Then it all went wrong.

Reaching the doldrums 

Honor Watch ES

(Image credit: Future)

For the first few days, my noticeable strength and physique gains kept motivating me to work out, but very quickly the daily improvements tailed off. By the end of the first week – which was my initial deadline – I hadn’t seen any improvement for a few days, which prompted me to extend my trial by a week.

This was a little demotivating, as the prospect of having to do this kind of workout for months in order to actually get toned scared me. I still wasn’t great at the exercises – although, as I've mentioned, I was getting better, I still wasn’t ‘good’ by any means, and I ended each session feeling tired and out of breath (although maybe that was the idea).

At the beginning of the second week, I stopped doing the workouts every day. This wasn’t out of demotivation, but because I was too busy with other things; but as I lost the habit of daily workouts, I sometimes just completely forgot about them – a reminder notification on the watch would have gone a long way helping here. 

By the end of week two I was doing the workout roughly every other day, and it didn’t take up as much of my life as it did before. That actually ended up working out pretty well – I wasn’t as tired after each session, and went into the next one with more energy. As a result I tried harder to nail the specific exercises I was still struggling with, and made some gains that way.

Getting better at the different workouts made me feel pretty great. The initial adrenaline rush of getting noticeably fitter, was replaced with a feeling of elation when I managed to crack yet another kind of crunch or stretch.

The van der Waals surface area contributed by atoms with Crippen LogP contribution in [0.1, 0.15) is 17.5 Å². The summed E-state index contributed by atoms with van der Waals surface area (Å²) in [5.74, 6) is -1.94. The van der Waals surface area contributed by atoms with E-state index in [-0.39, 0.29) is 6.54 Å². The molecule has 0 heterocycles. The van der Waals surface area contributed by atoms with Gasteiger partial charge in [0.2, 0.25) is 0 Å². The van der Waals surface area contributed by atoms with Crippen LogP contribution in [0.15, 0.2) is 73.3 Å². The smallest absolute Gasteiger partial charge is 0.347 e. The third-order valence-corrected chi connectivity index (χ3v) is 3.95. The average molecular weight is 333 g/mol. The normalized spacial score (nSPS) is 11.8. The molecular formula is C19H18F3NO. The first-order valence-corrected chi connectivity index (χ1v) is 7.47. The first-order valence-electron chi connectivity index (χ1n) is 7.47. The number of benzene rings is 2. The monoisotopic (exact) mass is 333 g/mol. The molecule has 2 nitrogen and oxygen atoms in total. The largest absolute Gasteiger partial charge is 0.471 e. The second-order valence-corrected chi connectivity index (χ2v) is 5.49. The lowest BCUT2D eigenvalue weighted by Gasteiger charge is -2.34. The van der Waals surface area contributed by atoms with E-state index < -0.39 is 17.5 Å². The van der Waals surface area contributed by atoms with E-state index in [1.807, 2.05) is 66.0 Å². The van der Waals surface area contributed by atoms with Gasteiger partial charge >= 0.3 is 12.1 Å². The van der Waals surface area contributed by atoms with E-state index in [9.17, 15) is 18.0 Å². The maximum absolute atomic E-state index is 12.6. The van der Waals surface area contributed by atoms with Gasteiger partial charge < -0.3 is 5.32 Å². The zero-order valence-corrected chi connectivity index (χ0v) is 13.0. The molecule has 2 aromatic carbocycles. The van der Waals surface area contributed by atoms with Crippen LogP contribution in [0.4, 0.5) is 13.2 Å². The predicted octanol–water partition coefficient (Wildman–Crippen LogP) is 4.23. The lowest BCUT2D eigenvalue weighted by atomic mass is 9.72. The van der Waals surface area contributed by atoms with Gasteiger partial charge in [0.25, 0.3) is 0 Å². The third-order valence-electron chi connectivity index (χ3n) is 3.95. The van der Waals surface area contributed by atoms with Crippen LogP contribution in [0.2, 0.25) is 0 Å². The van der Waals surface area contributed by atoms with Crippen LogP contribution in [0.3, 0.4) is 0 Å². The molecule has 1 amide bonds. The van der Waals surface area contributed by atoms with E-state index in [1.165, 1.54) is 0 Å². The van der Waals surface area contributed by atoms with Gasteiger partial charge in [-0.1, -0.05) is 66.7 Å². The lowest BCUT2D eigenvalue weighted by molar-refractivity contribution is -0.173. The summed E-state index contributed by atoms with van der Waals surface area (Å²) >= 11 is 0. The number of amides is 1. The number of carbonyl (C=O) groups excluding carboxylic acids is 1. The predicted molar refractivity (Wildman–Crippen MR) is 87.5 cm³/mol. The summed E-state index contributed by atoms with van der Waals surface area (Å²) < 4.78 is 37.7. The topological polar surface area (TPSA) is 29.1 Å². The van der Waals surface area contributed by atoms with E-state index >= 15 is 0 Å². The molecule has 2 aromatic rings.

But I was two weeks in at this point – I was meant to be walking out of the ocean in slow-motion and winning Aston Martins in poker games by now, surely? But I wasn’t as far along as I’d hoped. Had the Honor Watch ES let me down?

I reached the two-week mark feeling a little ambivalent, as the tech had failed to get me a six-pack. But then something unexpected happened.

Playing the long game

Honor Watch ES

(Image credit: Future)

Not long after the fortnight was up, I finished writing my Honor Watch ES review and had to ditch it (not literally) in favor of its big brother, the Honor Watch GS Pro, to review instead. The ES era was over.

I had assumed that this would lead to the end of my ab-ripper experiment, but something peculiar happened – I carried on anyway. Every other day, I’d take off the Watch GS Pro, strap on the Watch ES, and do my ab ripper workout.

Somewhere during those first two weeks, between anxiety at my tiredness and elation at my improvements, the watch had instilled in me some kind of motivation to keep working out. So while it hadn’t given me a six-pack as quickly or as easily as I’d hoped, it had perhaps given me the motivation to earn one the honest, time-consuming way.

It reminds me of the famous saying: ‘guide a man through an Ab ripper workout, and he’ll be working out for 13 minutes; teach a man to do an Ab ripper workout, and he’ll be working out daily for the foreseeable future’. I think I remembered that right…

Eventually I stopped doing the workout altogether, but that was only because my testing sessions for the Honor Watch GS Pro had sapped my energy; if I hadn’t switched watches as part of the job, and had stuck with the ES, I believe I’d still be crunching right now.

So despite all the damage tech can do to this world (environmental, societal, cultural), the idea of super-sophisticated technologically-advanced civilizations that humanity used to harbor, wherein tech improves, not destroys, our lives, can sometimes still come true. 

The Honor Watch ES smartwatch didn’t let me speed-run a six-pack, but by guiding me through the initial stages of the journey it gave me the motivation and confidence to go the rest of the way myself.

Tom Bedford

Tom Bedford was deputy phones editor on TechRadar until late 2022, having worked his way up from staff writer. Though he specialized in phones and tablets, he also took on other tech like electric scooters, smartwatches, fitness, mobile gaming and more. He is based in London, UK and now works for the entertainment site What To Watch.

He graduated in American Literature and Creative Writing from the University of East Anglia. Prior to working on TechRadar, he freelanced in tech, gaming and entertainment, and also spent many years working as a mixologist.